Articles by Aaron Sidder

Sigmund Freud, G. Stanley Hall, C.G. Jung, A.A. Brill, Ernest Jones, and Sándor Ferenczi posed at Clark University, Worcester, Massachusetts in September, 1909.

When Freud Met Jung

The meeting of the minds happened 110 years ago

Wild pigs lack natural predators in much of the United States.

Texas Approves Pesticide Targeting Wild Pigs

But hunters and conservationists are concerned that other animals will be exposed to the toxin

Strong atmospheric river events are driving record precipitation across the state of California.

Rivers in the Atmosphere Converge to Give California a Huge Downpour

All aboard the Pineapple Express

The Little Rock Nine escorted by soldiers from the 101st Airborne Division into Little Rock Central High.

That Time the U.S. Government Won an Oscar

Today, the award is kept on permanent display in the National Archives

Bee pollination drives billions of dollars a year in global agricultural production, but the busy insects are under threat.

New Research

New Map Highlights Bee Population Declines Across the U.S.

As wild bee populations continue to fall, new research identifies counties that will be hit the hardest

Walt Whitman photographed in 1854, two years after his serialized novella was first published anonymously.

A Graduate Student Just Discovered a Lost Work of Fiction by Walt Whitman

The serialized novella was first published anonymously in 1852

Tracking individual lemurs—such as the endangered red-bellied lemur pictured here—is no easy task. But researchers hope that facial recognition software can help in the fight for the survival of the bushy-tailed primates.

New Research

How Do You Pick a Lemur Out of a Lineup? This Software Makes the Leap

Facial recognition software can identify individuals, helping researchers conserve the endangered primate

Trending Today

The Country’s Most Famous Bald Eagle Pair Just Laid Another Egg

To the delight of millions of online viewers, the nesting eagles at the U.S. National Arboretum welcomed a new egg to their nest

Long thought to be a genetic mutation, albino redwoods may actually serve as a forest filter.

New Research

Stalking Down Answers: Why Are Some Redwoods White?

The mysterious pale trees many not just be odd genetic mutations, a new study finds

America, Maurizio Cattelan, gold, 2016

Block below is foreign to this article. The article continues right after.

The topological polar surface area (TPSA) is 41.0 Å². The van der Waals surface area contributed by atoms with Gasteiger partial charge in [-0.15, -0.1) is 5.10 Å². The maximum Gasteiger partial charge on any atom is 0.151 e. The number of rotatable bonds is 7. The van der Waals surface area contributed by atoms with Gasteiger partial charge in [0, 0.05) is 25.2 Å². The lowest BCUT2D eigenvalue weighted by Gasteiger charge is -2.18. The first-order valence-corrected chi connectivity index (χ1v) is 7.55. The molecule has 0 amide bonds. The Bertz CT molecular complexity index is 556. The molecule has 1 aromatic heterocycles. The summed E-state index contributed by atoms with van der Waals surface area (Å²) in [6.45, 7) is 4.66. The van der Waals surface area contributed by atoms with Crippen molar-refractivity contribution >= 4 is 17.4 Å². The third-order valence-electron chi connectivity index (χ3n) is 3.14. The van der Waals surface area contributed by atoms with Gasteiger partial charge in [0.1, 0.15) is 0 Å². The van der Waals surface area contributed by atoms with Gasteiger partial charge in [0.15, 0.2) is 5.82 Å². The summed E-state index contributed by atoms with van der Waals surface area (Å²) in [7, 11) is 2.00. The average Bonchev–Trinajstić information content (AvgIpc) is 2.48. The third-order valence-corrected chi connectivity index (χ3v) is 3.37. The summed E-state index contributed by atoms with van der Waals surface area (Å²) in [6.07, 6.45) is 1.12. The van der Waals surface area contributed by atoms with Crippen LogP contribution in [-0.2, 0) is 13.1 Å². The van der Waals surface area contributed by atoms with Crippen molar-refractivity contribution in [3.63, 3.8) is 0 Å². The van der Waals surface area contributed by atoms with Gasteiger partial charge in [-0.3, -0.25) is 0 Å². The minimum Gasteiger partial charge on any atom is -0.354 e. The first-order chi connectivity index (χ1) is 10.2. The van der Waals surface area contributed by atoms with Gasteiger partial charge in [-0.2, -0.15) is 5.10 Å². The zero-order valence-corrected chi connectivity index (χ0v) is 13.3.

You’ll Want to Sit on Guggenheim’s Latest Piece, an 18-Karat Golden Toilet

Maurizio Cattelan returns from retirement with this pretentious potty

The monument protects an array of endemic, threatened and endangered species, including the sperm whale.

Obama Declares the First Atlantic Ocean National Marine Monument

With the announcement of the Northeast Canyons and Seamounts Marine National Monument, Obama solidifies his legacy as an ocean guardian

This image shows a scrap of the indigo-dyed fabric (right) and a diagram of the cloth (left), highlighting the blue stripes.

New Research

Earliest Evidence of Indigo Dye Found at Ancient Peruvian Burial Site

The dyed fabrics represent the earliest known use of indigo in the world, predating Egyptian samples by about 1,600 years

Dwindling sea ice in the Arctic threatens polar bears and causes increased conflict with humans.

Trending Today

Resupply Helps Trapped Arctic Scientists Scare Off Polar Bear "Siege"

With sea ice cover at record lows, polar bear conflict with humans becomes more common

Produced by the European Space Agency’s Gaia satellite, this three-dimensional view of the Milky Way Galaxy is the first of its kind.

Behold a Billion Stars in This Stunning New Map of the Milky Way

Generated from Gaia satellite data, this stellar new map is the most complete chart of our galaxy to date

The proposed pipeline is nearly 60 percent complete.

Understanding the Controversy Behind the Dakota Access Pipeline

What to know as protesters and the oil company continue to clash

Randall Munroe’s xkcd comic tackles a range of popular science topics with an enlightening and humorous approach.

Age of Humans

New xkcd Comic Masterfully Shows How Climate Has Changed Through Time

Scroll through 20,000 years of humorously illustrated climate data

The HMS Terror was missing for nearly 170 years after it got trapped in ice and sunk in frigid Arctic waters.

Second Ship From Sir John Franklin's 19th-Century Expedition Found

Two years and a day after its sister ship was discovered, Canadian researchers find the H.M.S. <i>Terror</i>

How badly do you want those fries?

New Research

What Does Science Say About the Five-Second Rule? It’s Complicated

The real world is a lot more nuanced than this simple rule reflects

Pew Research Shows Public Libraries Remain Vital to Communities

The latest poll shows that the majority of Americans think libraries have the resources they need

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